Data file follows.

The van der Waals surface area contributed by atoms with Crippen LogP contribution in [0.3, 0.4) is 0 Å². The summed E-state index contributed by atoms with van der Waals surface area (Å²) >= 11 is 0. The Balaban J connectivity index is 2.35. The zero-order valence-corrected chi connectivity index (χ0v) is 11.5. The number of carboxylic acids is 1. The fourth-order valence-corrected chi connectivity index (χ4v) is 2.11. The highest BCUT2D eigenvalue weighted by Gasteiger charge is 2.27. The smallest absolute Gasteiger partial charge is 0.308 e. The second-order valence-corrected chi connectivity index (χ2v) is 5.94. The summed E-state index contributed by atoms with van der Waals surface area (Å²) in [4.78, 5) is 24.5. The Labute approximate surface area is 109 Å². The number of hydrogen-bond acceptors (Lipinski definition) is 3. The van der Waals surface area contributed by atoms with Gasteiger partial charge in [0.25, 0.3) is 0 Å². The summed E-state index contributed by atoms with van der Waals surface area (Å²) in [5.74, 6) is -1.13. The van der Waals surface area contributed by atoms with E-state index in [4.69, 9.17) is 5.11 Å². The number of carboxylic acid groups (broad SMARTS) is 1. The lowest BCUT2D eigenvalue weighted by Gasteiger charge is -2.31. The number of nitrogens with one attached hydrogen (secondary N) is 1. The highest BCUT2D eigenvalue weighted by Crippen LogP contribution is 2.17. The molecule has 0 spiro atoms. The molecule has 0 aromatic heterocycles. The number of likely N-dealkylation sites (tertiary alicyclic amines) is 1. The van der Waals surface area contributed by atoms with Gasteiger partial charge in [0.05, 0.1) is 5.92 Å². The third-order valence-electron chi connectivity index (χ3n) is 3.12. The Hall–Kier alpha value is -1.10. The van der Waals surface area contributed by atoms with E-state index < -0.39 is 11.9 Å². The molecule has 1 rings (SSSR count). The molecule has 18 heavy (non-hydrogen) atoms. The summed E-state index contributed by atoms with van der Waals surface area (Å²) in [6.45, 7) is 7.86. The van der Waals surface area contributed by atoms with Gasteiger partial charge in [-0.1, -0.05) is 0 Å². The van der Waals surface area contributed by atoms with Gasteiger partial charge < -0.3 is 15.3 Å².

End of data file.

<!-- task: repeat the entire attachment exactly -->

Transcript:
The van der Waals surface area contributed by atoms with Crippen LogP contribution in [0.3, 0.4) is 0 Å². The summed E-state index contributed by atoms with van der Waals surface area (Å²) >= 11 is 0. The Balaban J connectivity index is 2.35. The zero-order valence-corrected chi connectivity index (χ0v) is 11.5. The number of carboxylic acids is 1. The fourth-order valence-corrected chi connectivity index (χ4v) is 2.11. The highest BCUT2D eigenvalue weighted by Gasteiger charge is 2.27. The smallest absolute Gasteiger partial charge is 0.308 e. The second-order valence-corrected chi connectivity index (χ2v) is 5.94. The summed E-state index contributed by atoms with van der Waals surface area (Å²) in [4.78, 5) is 24.5. The Labute approximate surface area is 109 Å². The number of hydrogen-bond acceptors (Lipinski definition) is 3. The van der Waals surface area contributed by atoms with Gasteiger partial charge in [0.25, 0.3) is 0 Å². The summed E-state index contributed by atoms with van der Waals surface area (Å²) in [5.74, 6) is -1.13. The van der Waals surface area contributed by atoms with E-state index in [4.69, 9.17) is 5.11 Å². The number of carboxylic acid groups (broad SMARTS) is 1. The lowest BCUT2D eigenvalue weighted by Gasteiger charge is -2.31. The number of nitrogens with one attached hydrogen (secondary N) is 1. The highest BCUT2D eigenvalue weighted by Crippen LogP contribution is 2.17. The molecule has 0 spiro atoms. The molecule has 0 aromatic heterocycles. The number of likely N-dealkylation sites (tertiary alicyclic amines) is 1. The van der Waals surface area contributed by atoms with Gasteiger partial charge in [0.05, 0.1) is 5.92 Å². The third-order valence-electron chi connectivity index (χ3n) is 3.12. The Hall–Kier alpha value is -1.10. The van der Waals surface area contributed by atoms with E-state index < -0.39 is 11.9 Å². The molecule has 1 rings (SSSR count). The molecule has 18 heavy (non-hydrogen) atoms. The summed E-state index contributed by atoms with van der Waals surface area (Å²) in [6.45, 7) is 7.86. The van der Waals surface area contributed by atoms with Gasteiger partial charge in [-0.1, -0.05) is 0 Å². The van der Waals surface area contributed by atoms with Gasteiger partial charge < -0.3 is 15.3 Å².